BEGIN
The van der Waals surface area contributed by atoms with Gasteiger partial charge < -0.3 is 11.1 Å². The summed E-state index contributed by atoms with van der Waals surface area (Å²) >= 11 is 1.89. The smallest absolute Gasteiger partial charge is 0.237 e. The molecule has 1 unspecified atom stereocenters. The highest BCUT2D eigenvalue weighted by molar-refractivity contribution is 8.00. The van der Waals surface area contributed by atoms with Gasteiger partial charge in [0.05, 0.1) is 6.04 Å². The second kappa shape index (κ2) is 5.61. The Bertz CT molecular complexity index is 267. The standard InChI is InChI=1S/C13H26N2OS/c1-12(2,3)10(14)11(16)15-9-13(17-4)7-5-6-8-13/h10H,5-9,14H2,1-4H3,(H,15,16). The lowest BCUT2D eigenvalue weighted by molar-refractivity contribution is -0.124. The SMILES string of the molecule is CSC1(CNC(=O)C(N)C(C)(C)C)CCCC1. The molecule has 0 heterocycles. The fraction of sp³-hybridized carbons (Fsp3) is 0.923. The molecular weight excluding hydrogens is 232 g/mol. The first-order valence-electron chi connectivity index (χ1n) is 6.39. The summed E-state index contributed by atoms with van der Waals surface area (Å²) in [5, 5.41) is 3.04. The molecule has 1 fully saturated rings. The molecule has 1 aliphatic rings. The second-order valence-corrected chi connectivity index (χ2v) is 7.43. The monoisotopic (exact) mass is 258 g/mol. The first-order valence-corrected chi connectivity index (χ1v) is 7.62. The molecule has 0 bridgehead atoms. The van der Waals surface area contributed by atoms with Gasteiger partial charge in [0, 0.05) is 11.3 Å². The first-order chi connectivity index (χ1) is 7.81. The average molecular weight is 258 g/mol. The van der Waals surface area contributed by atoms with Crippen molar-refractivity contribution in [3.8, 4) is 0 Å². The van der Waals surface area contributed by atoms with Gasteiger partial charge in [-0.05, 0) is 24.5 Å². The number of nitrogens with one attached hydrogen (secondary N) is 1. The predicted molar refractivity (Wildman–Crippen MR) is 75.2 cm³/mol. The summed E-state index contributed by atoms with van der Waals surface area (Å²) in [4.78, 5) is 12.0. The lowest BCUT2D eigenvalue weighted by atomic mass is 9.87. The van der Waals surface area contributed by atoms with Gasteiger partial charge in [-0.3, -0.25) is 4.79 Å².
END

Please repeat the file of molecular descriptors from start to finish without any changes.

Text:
The van der Waals surface area contributed by atoms with Gasteiger partial charge < -0.3 is 11.1 Å². The summed E-state index contributed by atoms with van der Waals surface area (Å²) >= 11 is 1.89. The smallest absolute Gasteiger partial charge is 0.237 e. The molecule has 1 unspecified atom stereocenters. The highest BCUT2D eigenvalue weighted by molar-refractivity contribution is 8.00. The van der Waals surface area contributed by atoms with Gasteiger partial charge in [0.05, 0.1) is 6.04 Å². The second kappa shape index (κ2) is 5.61. The Bertz CT molecular complexity index is 267. The standard InChI is InChI=1S/C13H26N2OS/c1-12(2,3)10(14)11(16)15-9-13(17-4)7-5-6-8-13/h10H,5-9,14H2,1-4H3,(H,15,16). The lowest BCUT2D eigenvalue weighted by molar-refractivity contribution is -0.124. The SMILES string of the molecule is CSC1(CNC(=O)C(N)C(C)(C)C)CCCC1. The molecule has 0 heterocycles. The fraction of sp³-hybridized carbons (Fsp3) is 0.923. The molecular weight excluding hydrogens is 232 g/mol. The first-order valence-electron chi connectivity index (χ1n) is 6.39. The summed E-state index contributed by atoms with van der Waals surface area (Å²) in [5, 5.41) is 3.04. The molecule has 1 fully saturated rings. The molecule has 1 aliphatic rings. The second-order valence-corrected chi connectivity index (χ2v) is 7.43. The monoisotopic (exact) mass is 258 g/mol. The first-order valence-corrected chi connectivity index (χ1v) is 7.62. The molecule has 0 bridgehead atoms. The van der Waals surface area contributed by atoms with Gasteiger partial charge in [0, 0.05) is 11.3 Å². The first-order chi connectivity index (χ1) is 7.81. The average molecular weight is 258 g/mol. The van der Waals surface area contributed by atoms with Crippen molar-refractivity contribution in [3.8, 4) is 0 Å². The van der Waals surface area contributed by atoms with Gasteiger partial charge in [-0.05, 0) is 24.5 Å². The number of nitrogens with one attached hydrogen (secondary N) is 1. The predicted molar refractivity (Wildman–Crippen MR) is 75.2 cm³/mol. The summed E-state index contributed by atoms with van der Waals surface area (Å²) in [4.78, 5) is 12.0. The lowest BCUT2D eigenvalue weighted by atomic mass is 9.87. The van der Waals surface area contributed by atoms with Gasteiger partial charge in [-0.3, -0.25) is 4.79 Å².